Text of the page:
Thinking of starting a group?
Follow these EIGHT steps and you’ll be on your way to providing outdoor opportunities and experiences that change lives.
1. Learn about ICO and share with others
2. Develop your Team
Recruit a minimum of FIVE people who are committed and ready to sustain the leadership functions necessary to successfully administer and run a group. Read about different roles and job descriptions for assistance in forming your group.
Suggested start-up roles include:
3. Develop your Vision for how the Group will function
What will your Outings look like?
What age range will you go outdoors with?
What activities will you offer?
How frequently will you go out?
Where will you go?
What equipment will you need?
How will you get to the outing? What are your transportation needs/options?
What special skills do your volunteers have or need?
With which community agencies will you partner?
Identify a few community agencies you want to partner with to go outdoors. After your group is approved, you will need to establish a working relationship with at least one community agency.
A partnership is more likely to be successful if it builds on current relationships. With whom do you work, go to school, worship, or engage in civic life? These links can play a vital role in broadening the efforts. These people may not be the ones with whom you ultimately partner, but they can often introduce you to the people from agencies that could become partners. Utilize the networking resources within your community. Check with the local Volunteer Center, FindYouthInfo.com or United Way, which often facilitates collaborative relationships.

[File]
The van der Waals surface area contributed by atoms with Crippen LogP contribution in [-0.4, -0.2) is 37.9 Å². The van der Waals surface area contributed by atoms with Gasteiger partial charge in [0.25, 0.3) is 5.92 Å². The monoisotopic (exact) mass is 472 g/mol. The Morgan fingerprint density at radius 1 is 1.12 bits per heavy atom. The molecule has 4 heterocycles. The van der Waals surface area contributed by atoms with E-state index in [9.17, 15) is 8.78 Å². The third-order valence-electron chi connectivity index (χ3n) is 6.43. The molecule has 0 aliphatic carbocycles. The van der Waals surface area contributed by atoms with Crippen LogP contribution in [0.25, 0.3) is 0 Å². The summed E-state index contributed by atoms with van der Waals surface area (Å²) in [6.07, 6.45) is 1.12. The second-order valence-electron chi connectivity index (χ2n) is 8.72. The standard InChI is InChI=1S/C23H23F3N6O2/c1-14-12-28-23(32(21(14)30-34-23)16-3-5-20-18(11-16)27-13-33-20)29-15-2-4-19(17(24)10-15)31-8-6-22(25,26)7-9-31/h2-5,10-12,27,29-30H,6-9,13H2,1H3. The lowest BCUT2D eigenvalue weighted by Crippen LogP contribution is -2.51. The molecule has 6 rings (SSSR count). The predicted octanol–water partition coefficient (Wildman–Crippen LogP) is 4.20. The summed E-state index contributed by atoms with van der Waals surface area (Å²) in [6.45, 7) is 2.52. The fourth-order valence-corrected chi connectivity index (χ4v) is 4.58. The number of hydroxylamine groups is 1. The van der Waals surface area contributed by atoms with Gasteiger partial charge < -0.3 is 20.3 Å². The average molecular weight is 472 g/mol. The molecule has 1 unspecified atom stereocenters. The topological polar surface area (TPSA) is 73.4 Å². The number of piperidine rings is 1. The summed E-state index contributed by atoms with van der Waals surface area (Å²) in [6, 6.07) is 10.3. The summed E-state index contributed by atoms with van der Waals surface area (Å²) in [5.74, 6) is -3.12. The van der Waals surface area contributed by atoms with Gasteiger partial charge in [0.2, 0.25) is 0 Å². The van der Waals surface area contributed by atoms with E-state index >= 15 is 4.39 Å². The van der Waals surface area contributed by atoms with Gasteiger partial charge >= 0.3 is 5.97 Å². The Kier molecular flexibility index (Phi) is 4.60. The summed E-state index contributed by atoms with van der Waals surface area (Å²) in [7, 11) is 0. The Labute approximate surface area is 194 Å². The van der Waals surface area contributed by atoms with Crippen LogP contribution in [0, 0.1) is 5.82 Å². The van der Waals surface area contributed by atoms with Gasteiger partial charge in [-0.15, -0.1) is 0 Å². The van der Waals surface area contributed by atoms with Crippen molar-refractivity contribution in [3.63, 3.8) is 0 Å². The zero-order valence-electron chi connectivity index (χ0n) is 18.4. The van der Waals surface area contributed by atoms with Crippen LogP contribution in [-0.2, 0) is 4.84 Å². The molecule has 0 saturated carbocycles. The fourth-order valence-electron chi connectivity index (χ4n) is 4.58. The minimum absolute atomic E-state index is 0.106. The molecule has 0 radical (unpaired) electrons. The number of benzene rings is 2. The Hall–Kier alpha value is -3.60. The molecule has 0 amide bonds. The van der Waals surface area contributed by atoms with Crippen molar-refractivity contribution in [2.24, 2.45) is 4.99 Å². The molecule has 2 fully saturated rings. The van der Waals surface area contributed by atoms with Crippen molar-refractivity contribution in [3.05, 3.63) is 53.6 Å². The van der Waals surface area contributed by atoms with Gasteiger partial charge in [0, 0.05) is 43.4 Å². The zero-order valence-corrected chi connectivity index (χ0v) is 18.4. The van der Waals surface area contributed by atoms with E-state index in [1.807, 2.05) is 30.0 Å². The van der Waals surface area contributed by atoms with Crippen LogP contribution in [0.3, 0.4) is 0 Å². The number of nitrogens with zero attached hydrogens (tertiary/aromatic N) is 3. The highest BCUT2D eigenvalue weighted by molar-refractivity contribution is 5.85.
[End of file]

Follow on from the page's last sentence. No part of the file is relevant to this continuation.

How will your Outings Leaders and Volunteers be trained?
Are you close to another ICO group that can mentor and train your leaders?
Will your volunteers use Sierra Club's online training resources?
Where will your leader learn first aid?
Will you require CPR?
How will volunteers receive "on the job" training?
What expenses do you have and how will you raise money?
Draft a budget for one year: (basic expenses = transportation, equipment, food, permits/fees, training, publicity, administration).
Will your local Sierra Club provide support ($ and non-monetary)?
Will you conduct fundraising events and/or solicit donations from your local community?
How will you build your team’s infrastructure?
Define leadership roles and responsibilities.
Define expectations and time commitment.
How will you recruit new volunteers?
Determine methods of regular communication and meetings with your Team (e-mail, conference calls, in-person meetings) and frequency of each (monthly, quarterly)
4. Get Support from your Sierra Club Chapter/Group
Present or meet with the chairs of your Sierra Club Chapter and Group Executive Committees to get support and recognition of your group.
5. Fill out paperwork and send to ICO staff
Provide letters from the chairs of your Sierra Club Chapter and Group Executive Committees indicating support and recognition of your group.
Complete the application.
Each member of your team will need to fill out the following (The ICO Staff will run background checks on these individuals):
Once approved, your group will be recognized as a probationary member of the program for twelve months.
ICO Volunteer Support Representative, Sierra Club
85 Second Street, 2nd floor
San Francisco, CA 94105
(415) 977-5568 - Mondays-Thursdays
Fax# (415) 977-5795
6. Recruit and Train Leaders
Read the ICO Recruitment Guide [PDF] for tips
7. Develop Community Partners
Refer to your list of community partners in step three and start building your partnerships.
8. START GOING ON OUTDOOR TRIPS!